Chasing the Light Magazine, Issue 31
Photography spanning the globe to inspire and inform
Welcome to August 2014’s edition of Chasing the Light Online Magazine for our f11 Members.
This month David Noton continues his French theme in his Behind the Lens article and accompanying Video Blog: join him and Wendy on their wonderful photo trip to France in May, as they explore the idyllic countryside of the Dordogne, revealing David’s approach to location finding and shooting in this inspirational area. The Low Down continues with Part Two of an article trio on the important topic of Do-It-Yourself Printing; and we also have our usual two Post Production Video Tutorials, which continue to be firm favourites amongst our readers.
From our trusty band of contributors, Ross Hoddinott continues his Hoddinott’s Hangout column with a personal exploration of the joys of shooting insects close up, including plenty of advice on equipment, technique and approach so you can have a go yourself. Meanwhile Chris Weston provides the next installment of The Storyteller, this time providing a set of a dozen projects and challenges to give you inspiration to get out and about with your camera. In the final article of his Taylor Made series, David Taylor writes a cathartic confessional on the various mistakes he has made over the years as a professional photographer – read and learn!
This month we're delighted to welcome sky and storm photographer David Mayhew back to the fold to contribute our How It's Done article, as he recounts the story behind his breathtaking shot of a barnyard scene with a stormy backdrop in Colorado. And we're also absolutely thrilled to welcome onboard renowned photographer and filmmaker Clive Booth, who writes the Guest Feature about shooting a casual portrait at Photokina, exploring the approaches and techniques he uses to create his expressive, naturally lit pieces. Finally, I get brave and ask some of our contributors to reveal their pet photographic hates, which it transpires cover a wide gamut of subjects!
To all our f11 Members, we hope you’re enjoying our magazine but we need your pictures. If you fancy being featured in the Member’s Gallery, please send an email to email@example.com with three low-res jpegs and the story from behind the lens. We’ll look forward to hearing from you.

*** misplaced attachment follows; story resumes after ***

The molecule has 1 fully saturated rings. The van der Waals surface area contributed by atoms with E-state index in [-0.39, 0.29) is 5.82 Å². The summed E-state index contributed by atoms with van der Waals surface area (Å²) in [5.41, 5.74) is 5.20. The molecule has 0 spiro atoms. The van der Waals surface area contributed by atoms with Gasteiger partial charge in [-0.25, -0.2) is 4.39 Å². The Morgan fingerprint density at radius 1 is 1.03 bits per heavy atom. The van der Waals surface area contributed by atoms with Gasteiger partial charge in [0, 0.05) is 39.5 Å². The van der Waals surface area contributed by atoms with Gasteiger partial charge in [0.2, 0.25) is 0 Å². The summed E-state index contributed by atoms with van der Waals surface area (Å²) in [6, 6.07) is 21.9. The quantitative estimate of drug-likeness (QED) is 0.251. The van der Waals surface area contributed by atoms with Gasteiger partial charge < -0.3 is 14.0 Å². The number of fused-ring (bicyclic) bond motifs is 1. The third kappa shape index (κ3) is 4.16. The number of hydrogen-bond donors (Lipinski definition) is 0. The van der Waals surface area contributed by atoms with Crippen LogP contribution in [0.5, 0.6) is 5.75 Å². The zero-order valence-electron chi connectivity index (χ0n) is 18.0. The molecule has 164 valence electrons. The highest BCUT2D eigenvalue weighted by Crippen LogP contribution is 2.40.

Chasing the Light, Editor
Behind the scenes on location in Dordogne, France.
To print or not to print? That is the question. And the riposte must surely be: why not? It's the final consummation of the whole photographic experience, both stimulating and creative; and at the end of the day, it's just plain fun. I ascertained in Part One of this Low Down series on printing that it's all now as easy as a click of the mouse, and it is, once you're set up. But there's the fly in the ointment that puts many off: getting set up is undoubtedly the tricky bit.
I'm happily in the Land of Nod, pushing up Zzzzz's. I'm just about to score the winning penalty kick against Germany in the 2014 World Cup Final, when the alarm on my iPhone wakes me up abruptly. I switch it off with a quick thump. Through my bleary eyes I see that it's 4.30am.
Ho hum, another roving French trip shooting bucolic landscapes and quaint hill top villages - been there, done that! Coffee and croissants as we cruised into St Malo, the well travelled route south through Brittany towards Nantes, the picnic of baguette and fromage; it was all conforming to script.
This month we go back to square one by looking at how we can ensure important creator and copyright information is embedded in an image's metadata at the time of import. I then work through how we can use different viewing modes in Lightroom to make our selections using flags and ratings to help hone in on a shoot?s best images.
I then process two selects from the edited shoot in Lightroom before merging the two exposures in Photoshop using layers and a simple drag and drop solution, before selectively tweaking contrast in different areas of the frame.
I've never been one of those photographers who can just go out with a camera and take pictures; I don't shoot on a whim, my photography has to have a purpose. Because of this, I am constantly setting myself little projects, photo goals that motivate me to make images and give my photography meaning.
For a storm chase photographer, there's a lot of preparation required before embarking on the spring chase season. It's hard to admit, but a camera is not the most important piece of equipment for me - it's actually the car. Being able to get to and away from storms safely is crucial, otherwise there would be nothing to photograph!
This month we thought it would be interesting, and more importantly a bit of a laugh, to grant some of our trusty band of contributors the opportunity to have a good rant about the things that really annoy them in their work as professional photographers. So without further ado or pre-amble, I'll hand you over to them? Hold onto your hats!
It's human nature to make mistakes. Even so-called experts occasionally slip up. Some of my favourite examples include Ken Olson, Chairman of Digital Equipment Corp., telling the world in 1977 'There is no reason anyone would want a computer in their home'. I mean, he may have a point. Who'd want a computer cluttering up their desk? What practical use could it have?
A casual request for a portrait is anything but 'casual' when it involves finding the right location and the perfect light.
Please take a look around our f-11 members gallery. Share your photographs with other members and receive David's feedback on your work.